And most of the time, envy isn’t the motivator; rather, the author wants to tell a story they find intriguing and useful to others. Perhaps that’s what King Solomon did — tell a story he liked, hoping it would inspire others to greater love and intimacy in their marriages.

DESCRIPTION: Guy hitting on a girl using Song of Solomon for inspiration CAPTION: YOUR HAIR IS LIKE A FLOCK OF GOATS

3. Solomon didn’t write the book

Rather, Song of Songs was written by someone else in his kingdom about his own marital love. Indeed, some ancient texts bear the name of the person to whom the writing was dedicated rather than the author itself, as a way of giving the work greater weight.

Back then, they didn’t look at plagiarism the way we would. You writing something and attributing it to a well-known figure could be viewed as praise and honor of that person. It was more like ghostwriters these days, who share the glory or even give it to the person whose name appears on the book cover, but they get a book out and get paid.

For recent examples, Donald J. Trump’s The Art of the Deal was actually written by Tony Schwartz, while Hillary Clinton’s popular It Takes a Village was written with the (uncredited) help of Barbara Feinman. And if you think all those celebrity memoirs were written by the celebrities themselves, think again.

Mentioning King Solomon within the book and attributing it to him would have been seen as a compliment or a gift. Certainly, this book was embraced by the people and Jewish scholars, and perhaps Solomon himself.

Does it really matter who wrote it?

It’s uncomfortable being unable to verify biblical authorship. It’s so much easier when you have a letter from Paul directly saying, “I, Paul, write this greeting in my own hand, which is the distinguishing mark in all my letters. This is how I write” (2 Thessalonians 3:17). Well, there’s no doubt there who’s talking.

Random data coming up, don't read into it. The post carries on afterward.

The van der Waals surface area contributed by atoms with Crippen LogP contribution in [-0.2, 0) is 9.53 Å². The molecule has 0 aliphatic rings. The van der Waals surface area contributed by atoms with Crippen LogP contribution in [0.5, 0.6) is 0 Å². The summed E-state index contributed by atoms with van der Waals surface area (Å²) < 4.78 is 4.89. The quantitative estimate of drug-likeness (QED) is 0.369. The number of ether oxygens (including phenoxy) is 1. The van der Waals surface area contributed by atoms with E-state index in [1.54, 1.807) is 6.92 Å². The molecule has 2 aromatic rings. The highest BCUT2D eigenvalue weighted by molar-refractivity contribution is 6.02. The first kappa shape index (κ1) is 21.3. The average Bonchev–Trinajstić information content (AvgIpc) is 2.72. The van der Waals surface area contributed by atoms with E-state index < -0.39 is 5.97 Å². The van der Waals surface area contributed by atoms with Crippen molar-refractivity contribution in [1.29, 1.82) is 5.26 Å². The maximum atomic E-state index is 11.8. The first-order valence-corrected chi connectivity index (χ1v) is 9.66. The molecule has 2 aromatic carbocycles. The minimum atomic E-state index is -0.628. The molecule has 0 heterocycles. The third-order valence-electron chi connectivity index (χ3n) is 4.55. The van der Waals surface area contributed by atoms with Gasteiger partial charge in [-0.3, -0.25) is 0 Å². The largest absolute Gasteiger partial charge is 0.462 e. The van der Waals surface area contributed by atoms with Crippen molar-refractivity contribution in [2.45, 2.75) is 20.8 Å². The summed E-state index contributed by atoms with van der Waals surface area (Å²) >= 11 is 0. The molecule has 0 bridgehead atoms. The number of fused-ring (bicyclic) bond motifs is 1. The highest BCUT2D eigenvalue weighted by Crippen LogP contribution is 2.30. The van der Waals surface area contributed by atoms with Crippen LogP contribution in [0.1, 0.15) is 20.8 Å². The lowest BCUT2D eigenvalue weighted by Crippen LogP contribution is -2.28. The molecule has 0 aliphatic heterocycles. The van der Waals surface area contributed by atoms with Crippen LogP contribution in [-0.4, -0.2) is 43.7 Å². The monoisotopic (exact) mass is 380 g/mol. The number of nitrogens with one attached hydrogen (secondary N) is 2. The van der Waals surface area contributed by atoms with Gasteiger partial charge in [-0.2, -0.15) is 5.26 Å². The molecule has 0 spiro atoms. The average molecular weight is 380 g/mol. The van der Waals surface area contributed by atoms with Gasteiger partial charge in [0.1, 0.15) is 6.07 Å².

Instead, it’s possible Solomon didn’t write Song of Songs, but it’s quite possible that he did. We just don’t know for sure.

Regardless, I feel confident that Solomon wasn’t sitting among his harem penning this book as a hypocritical act.

Consider this: If you traveled back into my past and said, “Hey, that girl is going to have a lot of good stuff to say about Christian sex,” a lot of people would have laughed, including me. The idea would have been preposterous! Who was I to say squat about godly sexuality? But at this season of my life, God seems to be using me to do just that.

However, I know people who had great stuff to say about God earlier in life and got off track later. You can find plenty of examples of those people in the Bible. Didn’t God still use them? Perhaps that’s where Solomon fits. 

But whoever wrote it—and the most prevalent, traditional view is Solomon—God made sure it was included in our canon. Song of Songs is part of the inspired Word of God.

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Additional reading: Insight.org (Chuck Swindoll) – Song of Solomon; ESV.org – Introduction to The Book of Song of Solomon